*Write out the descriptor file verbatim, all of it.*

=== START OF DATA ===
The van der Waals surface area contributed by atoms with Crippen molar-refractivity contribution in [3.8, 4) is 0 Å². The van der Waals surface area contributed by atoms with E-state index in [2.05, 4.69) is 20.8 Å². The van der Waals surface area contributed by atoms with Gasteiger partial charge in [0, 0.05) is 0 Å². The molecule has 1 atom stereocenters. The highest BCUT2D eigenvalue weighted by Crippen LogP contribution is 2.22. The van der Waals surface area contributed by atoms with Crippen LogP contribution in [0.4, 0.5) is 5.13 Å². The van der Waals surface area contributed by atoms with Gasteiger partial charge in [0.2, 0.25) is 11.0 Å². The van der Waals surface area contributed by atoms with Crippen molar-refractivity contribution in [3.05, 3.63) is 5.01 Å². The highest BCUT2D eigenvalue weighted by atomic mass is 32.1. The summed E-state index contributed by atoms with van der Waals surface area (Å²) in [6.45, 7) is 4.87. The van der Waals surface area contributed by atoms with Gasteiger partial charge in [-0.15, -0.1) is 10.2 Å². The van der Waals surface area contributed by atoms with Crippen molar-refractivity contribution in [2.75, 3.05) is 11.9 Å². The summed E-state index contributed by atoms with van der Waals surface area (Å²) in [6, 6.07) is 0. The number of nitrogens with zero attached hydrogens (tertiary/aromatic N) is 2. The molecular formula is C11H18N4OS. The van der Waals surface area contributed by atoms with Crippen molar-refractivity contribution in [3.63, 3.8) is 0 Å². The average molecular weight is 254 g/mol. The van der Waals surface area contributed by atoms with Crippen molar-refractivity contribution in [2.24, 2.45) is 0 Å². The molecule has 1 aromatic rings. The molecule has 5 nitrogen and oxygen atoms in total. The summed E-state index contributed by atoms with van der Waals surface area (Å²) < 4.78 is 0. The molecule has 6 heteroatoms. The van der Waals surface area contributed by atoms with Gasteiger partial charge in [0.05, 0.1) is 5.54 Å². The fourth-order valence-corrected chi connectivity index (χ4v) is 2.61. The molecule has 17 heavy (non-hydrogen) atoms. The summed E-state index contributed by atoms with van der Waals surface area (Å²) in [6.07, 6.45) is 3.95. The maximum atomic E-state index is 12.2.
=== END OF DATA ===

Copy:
The van der Waals surface area contributed by atoms with Crippen molar-refractivity contribution in [3.8, 4) is 0 Å². The van der Waals surface area contributed by atoms with E-state index in [2.05, 4.69) is 20.8 Å². The van der Waals surface area contributed by atoms with Gasteiger partial charge in [0, 0.05) is 0 Å². The molecule has 1 atom stereocenters. The highest BCUT2D eigenvalue weighted by Crippen LogP contribution is 2.22. The van der Waals surface area contributed by atoms with Crippen LogP contribution in [0.4, 0.5) is 5.13 Å². The van der Waals surface area contributed by atoms with Gasteiger partial charge in [0.2, 0.25) is 11.0 Å². The van der Waals surface area contributed by atoms with Crippen molar-refractivity contribution in [3.05, 3.63) is 5.01 Å². The highest BCUT2D eigenvalue weighted by atomic mass is 32.1. The summed E-state index contributed by atoms with van der Waals surface area (Å²) in [6.45, 7) is 4.87. The van der Waals surface area contributed by atoms with Gasteiger partial charge in [-0.15, -0.1) is 10.2 Å². The van der Waals surface area contributed by atoms with Crippen molar-refractivity contribution in [2.75, 3.05) is 11.9 Å². The summed E-state index contributed by atoms with van der Waals surface area (Å²) in [6, 6.07) is 0. The number of nitrogens with zero attached hydrogens (tertiary/aromatic N) is 2. The molecular formula is C11H18N4OS. The van der Waals surface area contributed by atoms with Crippen molar-refractivity contribution in [3.63, 3.8) is 0 Å². The average molecular weight is 254 g/mol. The van der Waals surface area contributed by atoms with Crippen molar-refractivity contribution in [2.24, 2.45) is 0 Å². The molecule has 1 aromatic rings. The molecule has 5 nitrogen and oxygen atoms in total. The summed E-state index contributed by atoms with van der Waals surface area (Å²) < 4.78 is 0. The molecule has 6 heteroatoms. The van der Waals surface area contributed by atoms with Gasteiger partial charge in [0.05, 0.1) is 5.54 Å². The fourth-order valence-corrected chi connectivity index (χ4v) is 2.61. The molecule has 17 heavy (non-hydrogen) atoms. The summed E-state index contributed by atoms with van der Waals surface area (Å²) in [6.07, 6.45) is 3.95. The maximum atomic E-state index is 12.2.